North Dakota's Trio Grande
Kristo, Nelson, Knight Pave the Way for Sioux Again
by Dan Myers/CHN Staff
ST. PAUL, Minn. Early this season, when things were going poorly for North Dakota, the team seemed like a ship without a rudder.
After a 1-0 loss at Bemidji State on Nov. 20, the Fighting Sioux were 4-7-1 overall and stuck in 11th place. After a home sweep of Colorado College the next weekend, a trip to Anchorage followed and UND coach Dave Hakstol said his team found its direction.
"I thought these guys started to step forward," Hakstol said. "We had seen signs, but I thought we saw real, high-level consistent play from them. They really led our team through the better part of two-thirds of our season."
In this case, that direction came in the form of a line — one of the most lethal in the country. Since that afternoon in Bemidji, North Dakota is 19-5-2, led in large part by Brock Nelson, Corban Knight and Danny Kristo.
That line did all the damage Thursday night in a 4-1 win over St. Cloud State, setting up a rematch Friday in the WCHA Final Five semifinals against rival Minnesota.
"Corban and Danny are great players, it makes my job easier," Nelson said. "They make a lot of plays and it's fun to be a part of that line."
Nelson scored two of the goals, a category he tied for the league lead in this season. But Hakstol said that's not all the Warroad, Minn., native brings to the table.
"He's very much a complete hockey player," Hakstol said. "That's probably the thing I like the most about him. He plays hard for his teammates every night."
Nelson's game winner Thursday was a thing of beauty. After taking a pass from Ben Blood along the wall at center, he cruised into the St. Cloud zone, went hard to the slot and rifled a wrist shot past Mike Lee. The ease with which he got loose in the slot and got his shot off took even Lee by surprise. But that's nothing new.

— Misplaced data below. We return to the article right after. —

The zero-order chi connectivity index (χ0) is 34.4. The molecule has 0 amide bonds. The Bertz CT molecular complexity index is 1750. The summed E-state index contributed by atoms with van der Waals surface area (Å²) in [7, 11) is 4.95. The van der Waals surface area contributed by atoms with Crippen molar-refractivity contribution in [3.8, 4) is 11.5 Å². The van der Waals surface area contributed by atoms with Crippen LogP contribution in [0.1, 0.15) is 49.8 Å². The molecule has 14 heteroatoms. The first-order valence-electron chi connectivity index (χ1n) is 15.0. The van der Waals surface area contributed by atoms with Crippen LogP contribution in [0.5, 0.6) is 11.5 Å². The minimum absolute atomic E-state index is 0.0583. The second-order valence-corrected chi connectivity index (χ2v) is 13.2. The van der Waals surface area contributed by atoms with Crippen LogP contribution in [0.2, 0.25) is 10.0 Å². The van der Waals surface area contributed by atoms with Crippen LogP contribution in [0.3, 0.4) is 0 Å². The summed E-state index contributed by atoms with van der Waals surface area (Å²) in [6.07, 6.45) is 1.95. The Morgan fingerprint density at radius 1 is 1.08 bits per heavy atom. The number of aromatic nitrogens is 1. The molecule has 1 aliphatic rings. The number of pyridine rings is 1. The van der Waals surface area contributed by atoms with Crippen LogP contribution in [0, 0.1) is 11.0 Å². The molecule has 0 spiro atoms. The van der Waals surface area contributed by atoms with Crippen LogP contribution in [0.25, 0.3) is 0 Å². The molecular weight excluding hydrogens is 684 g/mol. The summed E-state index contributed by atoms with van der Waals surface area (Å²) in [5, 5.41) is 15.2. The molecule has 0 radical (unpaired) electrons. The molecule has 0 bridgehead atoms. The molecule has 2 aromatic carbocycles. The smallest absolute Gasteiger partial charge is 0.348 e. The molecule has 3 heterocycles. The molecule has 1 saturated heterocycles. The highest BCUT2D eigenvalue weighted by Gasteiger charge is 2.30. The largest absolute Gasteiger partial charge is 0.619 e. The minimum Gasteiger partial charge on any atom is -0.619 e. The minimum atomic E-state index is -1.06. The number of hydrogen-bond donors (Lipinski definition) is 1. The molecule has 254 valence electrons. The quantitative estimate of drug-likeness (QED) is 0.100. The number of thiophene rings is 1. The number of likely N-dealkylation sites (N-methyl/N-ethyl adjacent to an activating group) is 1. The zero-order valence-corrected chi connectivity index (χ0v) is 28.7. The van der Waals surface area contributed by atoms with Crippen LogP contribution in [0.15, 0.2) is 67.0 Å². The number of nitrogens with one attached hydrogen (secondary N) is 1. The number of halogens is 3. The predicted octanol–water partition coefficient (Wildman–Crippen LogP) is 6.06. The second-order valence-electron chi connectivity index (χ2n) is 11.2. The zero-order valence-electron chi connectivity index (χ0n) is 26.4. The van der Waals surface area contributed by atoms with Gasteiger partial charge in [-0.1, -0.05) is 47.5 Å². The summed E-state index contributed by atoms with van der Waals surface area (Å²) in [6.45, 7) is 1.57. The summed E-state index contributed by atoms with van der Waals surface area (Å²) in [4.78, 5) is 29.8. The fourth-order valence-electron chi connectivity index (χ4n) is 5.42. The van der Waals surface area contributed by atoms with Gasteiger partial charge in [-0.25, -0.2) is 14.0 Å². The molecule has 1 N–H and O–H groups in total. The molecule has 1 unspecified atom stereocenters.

"He's deceiving, that's the best way to put it," Hakstol said. "He gets the puck off his tape quickly. He can do it in traffic. He's found a lot of different ways to score goals and to help our team win."
Knight is perhaps the most unheralded of the trio, but found a way to get the Sioux on the board eight minutes into the game by centering a feed off of St. Cloud State defenseman Sam Zabkowicz's stick.
Not exactly highlight reel material, but at this time of year, they don't need to be. Hakstol says his top-line's ability to gel over the course of the season has improved the overall depth of his team — one of the keys to UND's seemingly expected second half run.
"What their play has done has allowed other lines, other players to develop to the point where, now we feel like we do have a little bit of depth to our scoring ability," Hakstol said. "It doesn't change who we are. This team needs to play close to the vest. We need to play hard for 60 minutes and be a difficult team to play against. But I think those three guys, and the fact they've been going all year, they've given others a chance now to step up and produce for us offensively."